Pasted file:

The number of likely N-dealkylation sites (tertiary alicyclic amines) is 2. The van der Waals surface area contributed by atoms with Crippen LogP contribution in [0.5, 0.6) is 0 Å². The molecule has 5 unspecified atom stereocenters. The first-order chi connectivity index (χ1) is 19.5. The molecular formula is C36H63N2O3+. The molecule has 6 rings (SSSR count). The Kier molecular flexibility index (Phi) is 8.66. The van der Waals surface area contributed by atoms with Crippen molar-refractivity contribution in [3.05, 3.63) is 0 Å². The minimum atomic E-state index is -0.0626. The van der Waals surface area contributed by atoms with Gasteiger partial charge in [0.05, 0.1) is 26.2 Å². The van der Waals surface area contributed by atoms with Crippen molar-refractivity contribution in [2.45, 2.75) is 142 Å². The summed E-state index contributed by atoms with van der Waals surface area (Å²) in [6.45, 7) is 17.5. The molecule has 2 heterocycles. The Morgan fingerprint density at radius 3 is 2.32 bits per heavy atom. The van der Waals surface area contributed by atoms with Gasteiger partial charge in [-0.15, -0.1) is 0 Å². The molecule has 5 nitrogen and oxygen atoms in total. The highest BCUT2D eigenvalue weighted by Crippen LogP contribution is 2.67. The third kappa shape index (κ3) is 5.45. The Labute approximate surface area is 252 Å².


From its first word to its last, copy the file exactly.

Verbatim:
The number of likely N-dealkylation sites (tertiary alicyclic amines) is 2. The van der Waals surface area contributed by atoms with Crippen LogP contribution in [0.5, 0.6) is 0 Å². The molecule has 5 unspecified atom stereocenters. The first-order chi connectivity index (χ1) is 19.5. The molecular formula is C36H63N2O3+. The molecule has 6 rings (SSSR count). The Kier molecular flexibility index (Phi) is 8.66. The van der Waals surface area contributed by atoms with Crippen molar-refractivity contribution in [3.05, 3.63) is 0 Å². The minimum atomic E-state index is -0.0626. The van der Waals surface area contributed by atoms with Gasteiger partial charge in [0.05, 0.1) is 26.2 Å². The van der Waals surface area contributed by atoms with Crippen molar-refractivity contribution in [2.45, 2.75) is 142 Å². The summed E-state index contributed by atoms with van der Waals surface area (Å²) in [6.45, 7) is 17.5. The molecule has 2 heterocycles. The Morgan fingerprint density at radius 3 is 2.32 bits per heavy atom. The van der Waals surface area contributed by atoms with Gasteiger partial charge in [-0.15, -0.1) is 0 Å². The molecule has 5 nitrogen and oxygen atoms in total. The highest BCUT2D eigenvalue weighted by Crippen LogP contribution is 2.67. The third kappa shape index (κ3) is 5.45. The Labute approximate surface area is 252 Å².